Let’s start with Seager. He has stabilized a position lacking for years. He has been the most consistent and dangerous hitter in the Dodger lineup, battling with two strikes on him, hanging very tough against lefthanders, and demonstrating surprising power to all fields. His presence in the line-up after feeble production at his position for years has allowed Justin Turner and Adrian Gonzalez to relax and have solid years, and Kendrick and Grandal to finally get going. Even at his size, Seager is a better than average shortstop with poise and calm and an unusual ability to shake off errors or disappointments for such a young rookie. He has a high baseball IQ and does the right thing at the right time in the field and on the bases and reminds one of Derrick Jeter.
He is in the top five in the National League for MVP.
What Chase Utley brings to this team cannot be quantified by statistics. Remember in junior high, when there were wild, insubordinate boys in classrooms who ran teachers crazy and had to be repeatedly sent to the principal and eventually dropped out and became nothing but societal trouble? And then there was that one teacher who stood in front of the classroom and exuded a certain no-nonsense, very quiet aura of “don’t fuck with my class?” And out of instinct the most incorrigible kids complied, saving their mischief and mayhem for another class? That teacher is Chase Utley.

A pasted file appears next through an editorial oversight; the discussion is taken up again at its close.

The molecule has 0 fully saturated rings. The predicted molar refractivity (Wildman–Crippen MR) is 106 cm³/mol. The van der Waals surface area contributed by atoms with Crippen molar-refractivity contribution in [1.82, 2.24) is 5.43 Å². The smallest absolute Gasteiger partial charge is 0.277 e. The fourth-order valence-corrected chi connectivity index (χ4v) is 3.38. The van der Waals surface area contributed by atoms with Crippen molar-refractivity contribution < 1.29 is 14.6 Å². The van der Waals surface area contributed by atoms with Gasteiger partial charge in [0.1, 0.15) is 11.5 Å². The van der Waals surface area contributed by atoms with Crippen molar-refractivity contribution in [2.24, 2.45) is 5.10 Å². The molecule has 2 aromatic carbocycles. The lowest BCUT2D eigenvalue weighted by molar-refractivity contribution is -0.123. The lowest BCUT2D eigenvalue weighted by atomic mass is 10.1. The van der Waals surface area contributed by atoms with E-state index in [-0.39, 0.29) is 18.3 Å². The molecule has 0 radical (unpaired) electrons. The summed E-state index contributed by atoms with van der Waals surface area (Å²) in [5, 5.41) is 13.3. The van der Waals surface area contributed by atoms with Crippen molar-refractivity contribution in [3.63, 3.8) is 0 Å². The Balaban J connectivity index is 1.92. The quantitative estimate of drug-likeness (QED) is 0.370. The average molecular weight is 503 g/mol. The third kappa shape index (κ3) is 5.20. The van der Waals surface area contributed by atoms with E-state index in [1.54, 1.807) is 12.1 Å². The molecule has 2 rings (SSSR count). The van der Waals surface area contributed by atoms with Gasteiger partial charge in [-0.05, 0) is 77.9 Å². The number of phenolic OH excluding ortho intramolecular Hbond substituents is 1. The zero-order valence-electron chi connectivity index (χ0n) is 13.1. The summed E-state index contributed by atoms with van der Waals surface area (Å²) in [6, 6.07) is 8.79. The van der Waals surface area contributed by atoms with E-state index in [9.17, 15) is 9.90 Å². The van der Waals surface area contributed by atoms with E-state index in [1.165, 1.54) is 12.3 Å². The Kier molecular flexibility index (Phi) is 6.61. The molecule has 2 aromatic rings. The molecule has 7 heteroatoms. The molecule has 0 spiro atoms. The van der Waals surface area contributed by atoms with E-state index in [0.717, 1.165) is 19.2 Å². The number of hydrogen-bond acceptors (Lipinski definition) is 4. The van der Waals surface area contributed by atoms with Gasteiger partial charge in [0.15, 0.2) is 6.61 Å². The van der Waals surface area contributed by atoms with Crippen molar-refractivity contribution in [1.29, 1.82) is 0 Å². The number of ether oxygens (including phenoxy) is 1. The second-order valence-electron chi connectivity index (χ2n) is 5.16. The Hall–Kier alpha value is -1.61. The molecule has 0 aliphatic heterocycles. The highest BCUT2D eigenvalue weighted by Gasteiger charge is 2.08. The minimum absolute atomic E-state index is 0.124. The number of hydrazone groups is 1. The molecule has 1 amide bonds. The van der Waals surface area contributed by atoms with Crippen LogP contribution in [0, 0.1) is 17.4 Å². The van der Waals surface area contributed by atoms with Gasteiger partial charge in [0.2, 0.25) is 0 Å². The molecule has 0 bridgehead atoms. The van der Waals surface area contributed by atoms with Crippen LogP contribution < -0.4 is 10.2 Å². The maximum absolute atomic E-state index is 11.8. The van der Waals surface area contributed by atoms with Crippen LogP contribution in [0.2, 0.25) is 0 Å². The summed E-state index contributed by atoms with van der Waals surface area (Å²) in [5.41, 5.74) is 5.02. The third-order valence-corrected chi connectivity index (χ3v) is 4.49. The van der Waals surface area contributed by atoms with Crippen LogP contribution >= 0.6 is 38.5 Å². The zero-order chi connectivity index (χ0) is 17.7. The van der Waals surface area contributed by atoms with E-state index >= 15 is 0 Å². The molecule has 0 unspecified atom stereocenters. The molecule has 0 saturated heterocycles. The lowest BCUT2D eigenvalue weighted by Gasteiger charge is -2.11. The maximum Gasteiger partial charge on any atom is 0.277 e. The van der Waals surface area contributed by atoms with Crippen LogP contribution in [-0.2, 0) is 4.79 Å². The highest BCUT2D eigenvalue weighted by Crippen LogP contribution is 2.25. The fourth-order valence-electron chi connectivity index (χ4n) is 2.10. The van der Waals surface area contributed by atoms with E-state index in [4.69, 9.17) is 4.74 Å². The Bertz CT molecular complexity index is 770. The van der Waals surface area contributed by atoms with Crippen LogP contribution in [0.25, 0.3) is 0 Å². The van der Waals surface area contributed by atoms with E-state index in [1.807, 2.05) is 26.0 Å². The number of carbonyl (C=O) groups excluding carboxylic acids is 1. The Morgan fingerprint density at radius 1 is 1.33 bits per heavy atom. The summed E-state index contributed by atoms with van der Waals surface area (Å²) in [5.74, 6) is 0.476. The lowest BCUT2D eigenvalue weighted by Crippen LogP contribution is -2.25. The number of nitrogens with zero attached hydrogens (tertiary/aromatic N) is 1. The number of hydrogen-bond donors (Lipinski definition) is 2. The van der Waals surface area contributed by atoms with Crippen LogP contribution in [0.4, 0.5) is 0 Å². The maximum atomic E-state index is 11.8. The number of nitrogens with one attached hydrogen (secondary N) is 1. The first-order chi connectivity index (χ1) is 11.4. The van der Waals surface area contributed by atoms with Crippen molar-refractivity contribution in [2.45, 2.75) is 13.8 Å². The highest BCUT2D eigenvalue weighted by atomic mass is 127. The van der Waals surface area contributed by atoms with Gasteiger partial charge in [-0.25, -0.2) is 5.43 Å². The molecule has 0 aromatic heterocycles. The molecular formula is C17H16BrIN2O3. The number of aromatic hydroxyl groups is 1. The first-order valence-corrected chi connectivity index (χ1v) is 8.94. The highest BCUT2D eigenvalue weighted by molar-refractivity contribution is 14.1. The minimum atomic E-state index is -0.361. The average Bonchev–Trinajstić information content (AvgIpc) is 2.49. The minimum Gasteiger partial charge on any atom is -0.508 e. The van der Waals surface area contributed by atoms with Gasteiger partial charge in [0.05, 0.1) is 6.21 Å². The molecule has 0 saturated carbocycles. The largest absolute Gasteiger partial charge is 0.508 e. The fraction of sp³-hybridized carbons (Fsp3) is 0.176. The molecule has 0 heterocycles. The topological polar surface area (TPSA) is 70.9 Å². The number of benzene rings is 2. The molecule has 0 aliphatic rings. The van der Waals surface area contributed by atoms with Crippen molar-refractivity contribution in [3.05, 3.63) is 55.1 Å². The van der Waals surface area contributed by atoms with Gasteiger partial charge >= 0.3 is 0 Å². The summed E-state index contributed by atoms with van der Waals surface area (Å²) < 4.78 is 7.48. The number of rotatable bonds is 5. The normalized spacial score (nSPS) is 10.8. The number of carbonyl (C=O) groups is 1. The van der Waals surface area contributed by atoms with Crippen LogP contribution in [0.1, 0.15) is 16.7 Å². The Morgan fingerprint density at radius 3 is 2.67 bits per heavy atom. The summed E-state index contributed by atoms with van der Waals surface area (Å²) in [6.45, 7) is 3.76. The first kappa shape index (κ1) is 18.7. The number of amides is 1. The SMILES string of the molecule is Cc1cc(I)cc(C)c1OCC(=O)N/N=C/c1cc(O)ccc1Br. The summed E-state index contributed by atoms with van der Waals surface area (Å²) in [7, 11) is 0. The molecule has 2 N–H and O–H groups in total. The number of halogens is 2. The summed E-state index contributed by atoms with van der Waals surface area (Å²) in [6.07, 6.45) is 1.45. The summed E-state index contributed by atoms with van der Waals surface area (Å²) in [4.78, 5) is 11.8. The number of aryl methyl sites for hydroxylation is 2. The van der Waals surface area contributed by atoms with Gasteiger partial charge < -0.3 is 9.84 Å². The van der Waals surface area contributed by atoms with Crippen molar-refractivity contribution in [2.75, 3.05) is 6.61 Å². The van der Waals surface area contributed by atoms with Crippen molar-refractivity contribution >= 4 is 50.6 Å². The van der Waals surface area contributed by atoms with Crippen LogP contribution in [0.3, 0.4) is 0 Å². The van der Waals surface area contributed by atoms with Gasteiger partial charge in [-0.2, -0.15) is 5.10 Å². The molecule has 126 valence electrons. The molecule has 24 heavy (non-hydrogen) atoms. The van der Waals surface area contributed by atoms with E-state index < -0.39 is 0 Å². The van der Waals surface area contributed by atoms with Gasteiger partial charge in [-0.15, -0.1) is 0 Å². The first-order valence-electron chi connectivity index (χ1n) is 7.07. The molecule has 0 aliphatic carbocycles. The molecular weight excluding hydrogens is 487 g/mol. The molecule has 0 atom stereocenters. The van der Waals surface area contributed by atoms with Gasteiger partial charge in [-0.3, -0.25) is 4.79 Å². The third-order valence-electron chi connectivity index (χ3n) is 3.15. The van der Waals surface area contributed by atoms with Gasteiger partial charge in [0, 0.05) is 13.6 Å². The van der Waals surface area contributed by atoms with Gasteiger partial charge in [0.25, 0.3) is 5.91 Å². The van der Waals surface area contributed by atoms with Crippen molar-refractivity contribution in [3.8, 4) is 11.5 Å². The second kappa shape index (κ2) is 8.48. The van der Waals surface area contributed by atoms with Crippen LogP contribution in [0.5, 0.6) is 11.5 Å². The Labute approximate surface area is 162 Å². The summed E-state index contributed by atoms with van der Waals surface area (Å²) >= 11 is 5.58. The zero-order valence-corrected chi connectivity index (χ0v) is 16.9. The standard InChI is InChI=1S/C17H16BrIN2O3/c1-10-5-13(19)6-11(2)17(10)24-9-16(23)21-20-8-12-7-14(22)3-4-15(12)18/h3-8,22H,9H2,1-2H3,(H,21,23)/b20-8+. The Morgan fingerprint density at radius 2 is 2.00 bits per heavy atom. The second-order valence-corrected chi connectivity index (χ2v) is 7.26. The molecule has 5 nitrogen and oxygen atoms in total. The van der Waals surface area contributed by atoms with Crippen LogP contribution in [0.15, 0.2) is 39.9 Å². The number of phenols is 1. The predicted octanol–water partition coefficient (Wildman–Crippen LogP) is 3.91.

The class is in session with Chase Utley, and you better pay attention or he might give you a certain look that shrivels up your innards, because Chase Utley is protecting baseball and will stand for no desecration of it. You had better behave like a mature student while in Utley’s classroom and learn and respect the curriculum, which is baseball 101—to be played with ferocious professionalism at ALL times, and especially in the clubhouse, which before he came along was disrupted by pouters, whiners, selfish egomaniacs, divas and overgrown adolescents. Puig was sent down and is now supposedly chastised into maturity, Ethier is on the rack, and these Dodgers watch Utley’s stoic courage and discipline and realize this is the last guy they want to disappoint or piss off and by God you just might learn something and find some passion for your subject in HIS classroom.
Because of Utley, the Dodgers have become all business assassins.